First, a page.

Fresh from its Urban Outfitters partnership in February that included singer and songwriter Tinashe, Juicy Couture now has a new goal in mind — expanding into the men’s market through the relaunch of the Dirty English brand.
According to Nick Woodhouse, president and chief marketing officer for Authentic Brands Group, which owns the Juicy Couture brand, the Dirty English by Juicy Couture line initially will be comprise of a capsule collection of 15 stockkeeping units. “The placement will be globally in all the stores and in wholesale doors in the U.S. and Europe,” Woodhouse said.
Juicy used the Dirty English label years ago for a small fragrance launch in Europe. ABG, a brand management firm, acquired Juicy Couture’s intellectual property assets in October 2013 for $195 million. Woodhouse said they’ve already polled retailers on the Dirty English name to get some feedback on how it would resonate as a men’s brand targeting Millennials. As for the product line, he described it as “David Beckham-ish; it has attitude and is fashion-forward. This line is for the well-groomed guy who wants to wear Juicy, but under a masculine brand [name].”
Under ABG’s oversight, Juicy is having success as a revived brand in the marketplace. The company in 2016 launched its #TrackisBack campaign, which celebrated the brand’s 21-year history.
Woodhouse attributed the success of the revival to the brand’s authenticity, and the fact that it was the first in the now popular ath-leisure space. The brand is in over 400 doors in the U.S., including specialty stores and the department store channel. It’s also in many doors in the U.K., such as through Amazon, Topshop and online marketplace Asos.com. Actual points of distribution total over 25,000 in 94 countries across women’s and girls’ lifestyle categories that include apparel, accessories, jewelry, footwear and fragrance. Wholesale accounts globally include Bloomingdale’s; Topshop; Urban Outfitters; Amazon; Selfridges; Harrods; Palacio, and Hankyu. Juicy also has a presence in new markets, such as India, Africa and Azerbaijan.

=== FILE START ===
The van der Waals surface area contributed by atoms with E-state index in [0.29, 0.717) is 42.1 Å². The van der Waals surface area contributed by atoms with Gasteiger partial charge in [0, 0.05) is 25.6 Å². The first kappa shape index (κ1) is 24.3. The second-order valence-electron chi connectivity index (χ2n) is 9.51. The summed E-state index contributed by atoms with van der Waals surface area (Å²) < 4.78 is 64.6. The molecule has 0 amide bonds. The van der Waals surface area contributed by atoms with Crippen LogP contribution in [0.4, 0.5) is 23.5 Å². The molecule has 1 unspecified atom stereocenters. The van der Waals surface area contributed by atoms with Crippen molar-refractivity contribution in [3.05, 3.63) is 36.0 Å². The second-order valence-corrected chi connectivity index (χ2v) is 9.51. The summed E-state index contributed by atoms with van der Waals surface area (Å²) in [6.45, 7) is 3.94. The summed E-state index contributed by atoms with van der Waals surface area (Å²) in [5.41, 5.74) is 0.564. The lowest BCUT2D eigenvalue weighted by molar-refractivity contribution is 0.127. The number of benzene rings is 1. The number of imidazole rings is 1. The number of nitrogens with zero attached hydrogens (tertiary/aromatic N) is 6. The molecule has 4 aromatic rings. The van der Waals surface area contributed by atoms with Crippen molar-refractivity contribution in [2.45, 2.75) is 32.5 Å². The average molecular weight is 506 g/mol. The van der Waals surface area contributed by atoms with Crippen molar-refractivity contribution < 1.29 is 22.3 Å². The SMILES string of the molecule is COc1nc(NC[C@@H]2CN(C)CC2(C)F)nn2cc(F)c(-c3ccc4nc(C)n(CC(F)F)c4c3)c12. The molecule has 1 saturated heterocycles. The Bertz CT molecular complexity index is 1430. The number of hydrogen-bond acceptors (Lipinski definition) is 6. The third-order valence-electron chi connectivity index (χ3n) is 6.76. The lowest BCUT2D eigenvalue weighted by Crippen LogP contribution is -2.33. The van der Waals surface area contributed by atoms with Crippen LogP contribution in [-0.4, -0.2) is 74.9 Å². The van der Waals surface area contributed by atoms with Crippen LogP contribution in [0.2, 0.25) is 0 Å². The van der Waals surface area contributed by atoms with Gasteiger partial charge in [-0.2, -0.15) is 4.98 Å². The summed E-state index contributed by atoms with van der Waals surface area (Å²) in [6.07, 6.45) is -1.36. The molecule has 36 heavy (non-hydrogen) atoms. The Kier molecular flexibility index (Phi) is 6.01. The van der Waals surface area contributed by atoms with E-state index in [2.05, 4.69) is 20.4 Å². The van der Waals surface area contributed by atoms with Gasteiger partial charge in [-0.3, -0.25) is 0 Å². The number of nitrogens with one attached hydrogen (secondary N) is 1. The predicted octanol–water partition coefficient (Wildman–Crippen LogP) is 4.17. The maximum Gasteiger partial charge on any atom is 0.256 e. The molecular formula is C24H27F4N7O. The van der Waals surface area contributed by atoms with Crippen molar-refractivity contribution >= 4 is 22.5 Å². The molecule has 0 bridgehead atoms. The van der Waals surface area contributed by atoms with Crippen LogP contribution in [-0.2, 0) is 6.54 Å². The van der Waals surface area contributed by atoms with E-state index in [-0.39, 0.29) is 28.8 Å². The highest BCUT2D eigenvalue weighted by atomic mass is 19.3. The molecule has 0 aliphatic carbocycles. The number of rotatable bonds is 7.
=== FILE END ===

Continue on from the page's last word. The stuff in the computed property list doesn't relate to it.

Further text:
Global Brands Group Holding Ltd., the wholesale branded business of Li & Fung Ltd., handles the manufacturing of apparel for most categories. It has now taken over the wholesale distribution in Europe. GBG also has the license for accessories and handbags. Folli Follie Group has the distribution rights for Greece, Cyprus, Romania and Bulgaria. The initial plan will be for a bigger push into the U.K. market through the efforts of GBG.
According to Woodhouse, much of the success has been the assists from social influencers and tastemakers. The company has also worked on promotions around Coachella, as well as other social events. Behati Prinsloo, a model and influencer, designed an exclusive capsule collection in 2016. For spring, Juicy collaborated with Vetements, the Paris-based design collective, which was showcased during Paris Fashion Week. The company said the line has been selling out at Vetements’ retail channels that include Barneys New York, Saks Fifth Avenue and the Dover Street Market. Then there’s the recent Urban Outfitters collaboration, as well as the limited-edition collaboration with Disney and Swarovski for a track jacket capsule. The Urban Outfitters collection is priced at $28 to $169.
While ABG has been relying on style influencers for its women’s business, it will take a different tack when marketing its new men’s line. “Millennial men are different from Millennial women. Influencers are helpful for the women’s business, but for Millennial men, it’s more about feeding the product to the right tastemakers. It’s about them wearing the product and whether there’s a key endemic relationship with either music or sports,” Woodhouse said.
Marketing to a group of consumers who are more digitally savvy than their older counterparts requires a shift in the marketing mind-set, he added.
“In the past, marketing was famous for photo shoots, print ads and expensive fashion shows….Today it’s about eyeballs on the screen. Are you capturing those eyeballs? What is the compelling content?” Woodhouse said.
For the younger crowd, video on demand is a necessity, with commercials more compelling than television. “We too watch all the trends. Wherever their eyeballs go, we will gravitate — we pivot and move all the time,” he said.
Juicy Couture was founded in 1995 by Gela Nash-Taylor and Pamela Skaist-Levy and was acquired by the former Liz Claiborne Inc. in 2003. Liz Claiborne, as known as Fifth & Pacific when it sold the brand to ABG, is now known as Kate Spade & Co.
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